It should be emphasised that it is possible to obtain a 10% corporation tax certificate for a fund manager even where the fund manager does not intend itself to physically locate within the IFSC and commit itself to employing persons in Ireland ("agency fund manager"), provided that such fund manager employs a third party fund administrator operating from the IFSC to provide the relevant services. In such cases, details of office requirements, management and staffing numbers in Ireland do not have to be included in the application. Such fund management operations will normally be established to improve branding of Schemes and to take advantage of the 10% corporation tax rate for any fee income payable to the management entity.
There are no quota restrictions on the number of tax certificates which may be issued to agency fund managers but operators physically located in the IFSC, commonly referred to as "stand alone" operations, are subject to a quota. With certain exceptions quota restrictions came into operation on the 2nd July, 1998.
While a fund manager may appoint an investment adviser who is not Irish to a Scheme, certain administrative functions must be carried on within the IFSC by the fund management company or, where such company does not have the capability, a third party fund manager/administrator operating from the IFSC. These minimum administrative functions include the calculation of a Scheme's net asset value and dealing price, calculation of income and expenses accruals, maintenance and servicing of all accounting records relating to Schemes, maintenance and servicing of shareholders/unitholders records and the origination and retention of all correspondence with shareholders/unitholders including completed application forms.
5. APPROVAL OF PROMOTER AND AUTHORISATION OF PUBLIC COLLECTIVE INVESTMENT SCHEMES
In order to establish a UCITS or a non-UCITS Scheme in Ireland, application must firstly be made to the Central Bank using the Bank’s prescribed form for the approval of the promoter of the Scheme. The application form requires the following information:
- details of all shareholders holding directly or indirectly shares or other interests representing 10% or more of the capital or voting rights of the promoter and audited accounts of such entities;
- details of the activities of the promoter, its countries of operation and expertise in the promotion and management of collective investments schemes;
- value of assets under management of the promoter in collective investment schemes and non-collective investment schemes;
- latest audited accounts of the promoter;
- details of regulatory status of the promoter together with appropriate contact names;
- details of Irish service providers to the proposed Scheme;
- details of the types of Schemes which it is intended to promote and the manner of distribution.
Where the promoter intends to establish a management company, a separate application should also be made to the Central Bank which requires details of its incorporation, direct shareholders and ultimate parent, directors, auditors, year end accounting date, bankers, legal advisors and money laundering reporting officer.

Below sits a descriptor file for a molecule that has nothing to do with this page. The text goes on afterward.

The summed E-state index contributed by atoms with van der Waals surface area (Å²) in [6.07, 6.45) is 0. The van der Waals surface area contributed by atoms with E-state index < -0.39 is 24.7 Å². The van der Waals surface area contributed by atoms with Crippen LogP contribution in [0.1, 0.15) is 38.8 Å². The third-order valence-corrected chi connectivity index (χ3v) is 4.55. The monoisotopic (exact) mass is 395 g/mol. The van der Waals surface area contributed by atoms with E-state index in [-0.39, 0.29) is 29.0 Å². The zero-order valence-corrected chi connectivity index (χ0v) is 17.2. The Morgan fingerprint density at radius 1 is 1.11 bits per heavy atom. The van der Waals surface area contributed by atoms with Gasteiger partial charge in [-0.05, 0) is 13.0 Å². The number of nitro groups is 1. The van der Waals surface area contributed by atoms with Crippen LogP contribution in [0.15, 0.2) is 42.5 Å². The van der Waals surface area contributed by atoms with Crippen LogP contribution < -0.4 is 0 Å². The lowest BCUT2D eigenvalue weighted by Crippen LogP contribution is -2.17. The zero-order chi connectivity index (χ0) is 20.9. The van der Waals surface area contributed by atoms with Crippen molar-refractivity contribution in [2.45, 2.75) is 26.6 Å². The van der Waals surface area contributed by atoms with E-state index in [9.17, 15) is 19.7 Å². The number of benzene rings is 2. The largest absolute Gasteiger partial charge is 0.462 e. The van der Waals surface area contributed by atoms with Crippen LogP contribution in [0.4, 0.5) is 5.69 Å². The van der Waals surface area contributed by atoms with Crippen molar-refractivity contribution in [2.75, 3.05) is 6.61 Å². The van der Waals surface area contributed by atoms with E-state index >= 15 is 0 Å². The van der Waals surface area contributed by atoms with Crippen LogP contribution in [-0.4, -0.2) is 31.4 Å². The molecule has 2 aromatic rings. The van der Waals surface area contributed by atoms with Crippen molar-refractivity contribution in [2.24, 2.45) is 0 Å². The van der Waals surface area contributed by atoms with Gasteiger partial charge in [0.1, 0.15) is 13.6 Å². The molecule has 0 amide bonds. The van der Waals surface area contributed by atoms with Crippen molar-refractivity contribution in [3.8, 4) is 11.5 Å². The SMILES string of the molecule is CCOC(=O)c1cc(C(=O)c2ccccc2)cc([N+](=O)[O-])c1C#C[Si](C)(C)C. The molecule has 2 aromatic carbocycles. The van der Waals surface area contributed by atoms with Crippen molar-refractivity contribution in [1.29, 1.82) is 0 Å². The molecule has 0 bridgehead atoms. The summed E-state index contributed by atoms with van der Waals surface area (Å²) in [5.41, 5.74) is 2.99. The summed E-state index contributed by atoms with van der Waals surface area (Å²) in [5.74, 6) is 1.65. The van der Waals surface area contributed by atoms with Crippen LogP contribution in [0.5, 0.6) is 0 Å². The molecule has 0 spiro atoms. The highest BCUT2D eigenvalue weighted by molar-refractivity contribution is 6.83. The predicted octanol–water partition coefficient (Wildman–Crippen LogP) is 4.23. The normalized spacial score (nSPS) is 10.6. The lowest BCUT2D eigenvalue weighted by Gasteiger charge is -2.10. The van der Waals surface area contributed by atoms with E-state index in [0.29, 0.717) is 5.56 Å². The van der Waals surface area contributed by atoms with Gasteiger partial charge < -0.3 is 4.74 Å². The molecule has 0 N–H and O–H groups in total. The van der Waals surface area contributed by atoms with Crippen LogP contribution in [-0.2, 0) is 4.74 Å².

Any application will be treated by the Central Bank as being confidential.
Generally the Central Bank will only review and approve the documentation for the Scheme once the promoter has been approved.
As indicated in Chapter 2, a public Scheme domiciled in Ireland may be constituted either as a unit trust or as an investment company incorporated in Ireland as a public limited company.
If constituted as a unit trust, the Scheme must act through a fund management company which must be incorporated in Ireland. Such a management company must also be approved by the Central Bank which will require that it has a minimum level of financial resources equivalent to IR£100,000 or three months expenditure, whichever is greater.
An investment company may establish a management company for those reasons indicated in Chapter 4. If an investment company chooses not to utilise such a management company then it must have a minimum paid-up share capital of IR£100,000 or its equivalent in foreign currency, within three months of authorisation.
A minimum of two directors of a management company and a minimum of two directors of an investment company must be Irish residents. Appointments to the board of directors must be approved by the Central Bank and departures from the office of director must be notified to the Central Bank immediately. The board of directors of the management company should not have directors in common with the board of directors of the trustee/custodian of the Scheme for which it acts. Approval of the Central Bank is required in respect of any proposed change in ownership or in significant shareholdings of a management company. A significant shareholding for these purposes is defined as a shareholding of 10 per cent or more.
A management company is not permitted to manage non-Irish Schemes.
Public Schemes must appoint a trustee/custodian to safeguard their assets. Only credit institutions licensed in Ireland, their branches or subsidiaries (provided the subsidiaries have been guaranteed) or IFSC companies which are subsidiaries of, and guaranteed by, appropriate credit institutions, may be trustees/custodians. A trustee may not be replaced without the approval of the Central Bank.